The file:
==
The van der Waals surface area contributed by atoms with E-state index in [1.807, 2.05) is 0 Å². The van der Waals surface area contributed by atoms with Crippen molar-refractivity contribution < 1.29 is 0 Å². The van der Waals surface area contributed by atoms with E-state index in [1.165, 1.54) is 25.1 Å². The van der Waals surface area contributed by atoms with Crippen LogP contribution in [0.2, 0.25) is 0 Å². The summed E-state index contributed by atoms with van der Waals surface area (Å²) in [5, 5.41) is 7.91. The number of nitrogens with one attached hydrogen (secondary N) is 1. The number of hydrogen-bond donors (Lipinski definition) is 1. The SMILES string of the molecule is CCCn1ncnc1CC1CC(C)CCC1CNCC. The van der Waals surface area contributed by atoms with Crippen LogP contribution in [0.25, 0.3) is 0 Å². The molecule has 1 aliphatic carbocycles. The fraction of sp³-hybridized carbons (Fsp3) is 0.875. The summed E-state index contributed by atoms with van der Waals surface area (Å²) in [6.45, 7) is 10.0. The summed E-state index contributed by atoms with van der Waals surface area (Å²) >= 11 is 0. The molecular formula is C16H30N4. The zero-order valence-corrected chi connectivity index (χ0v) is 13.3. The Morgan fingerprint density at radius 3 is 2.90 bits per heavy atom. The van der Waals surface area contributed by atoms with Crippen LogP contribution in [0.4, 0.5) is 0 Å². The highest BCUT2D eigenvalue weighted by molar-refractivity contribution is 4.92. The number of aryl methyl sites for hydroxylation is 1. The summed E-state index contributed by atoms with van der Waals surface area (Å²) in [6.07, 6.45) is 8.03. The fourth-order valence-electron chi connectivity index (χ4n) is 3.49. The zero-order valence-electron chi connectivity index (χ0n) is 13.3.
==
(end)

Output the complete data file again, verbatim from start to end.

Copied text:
The van der Waals surface area contributed by atoms with E-state index in [1.807, 2.05) is 0 Å². The van der Waals surface area contributed by atoms with Crippen molar-refractivity contribution < 1.29 is 0 Å². The van der Waals surface area contributed by atoms with E-state index in [1.165, 1.54) is 25.1 Å². The van der Waals surface area contributed by atoms with Crippen LogP contribution in [0.2, 0.25) is 0 Å². The summed E-state index contributed by atoms with van der Waals surface area (Å²) in [5, 5.41) is 7.91. The number of nitrogens with one attached hydrogen (secondary N) is 1. The number of hydrogen-bond donors (Lipinski definition) is 1. The SMILES string of the molecule is CCCn1ncnc1CC1CC(C)CCC1CNCC. The van der Waals surface area contributed by atoms with Crippen LogP contribution in [0.25, 0.3) is 0 Å². The molecule has 1 aliphatic carbocycles. The fraction of sp³-hybridized carbons (Fsp3) is 0.875. The summed E-state index contributed by atoms with van der Waals surface area (Å²) in [6.45, 7) is 10.0. The summed E-state index contributed by atoms with van der Waals surface area (Å²) >= 11 is 0. The molecular formula is C16H30N4. The zero-order valence-corrected chi connectivity index (χ0v) is 13.3. The Morgan fingerprint density at radius 3 is 2.90 bits per heavy atom. The van der Waals surface area contributed by atoms with Crippen LogP contribution in [0.4, 0.5) is 0 Å². The highest BCUT2D eigenvalue weighted by molar-refractivity contribution is 4.92. The number of aryl methyl sites for hydroxylation is 1. The summed E-state index contributed by atoms with van der Waals surface area (Å²) in [6.07, 6.45) is 8.03. The fourth-order valence-electron chi connectivity index (χ4n) is 3.49. The zero-order valence-electron chi connectivity index (χ0n) is 13.3.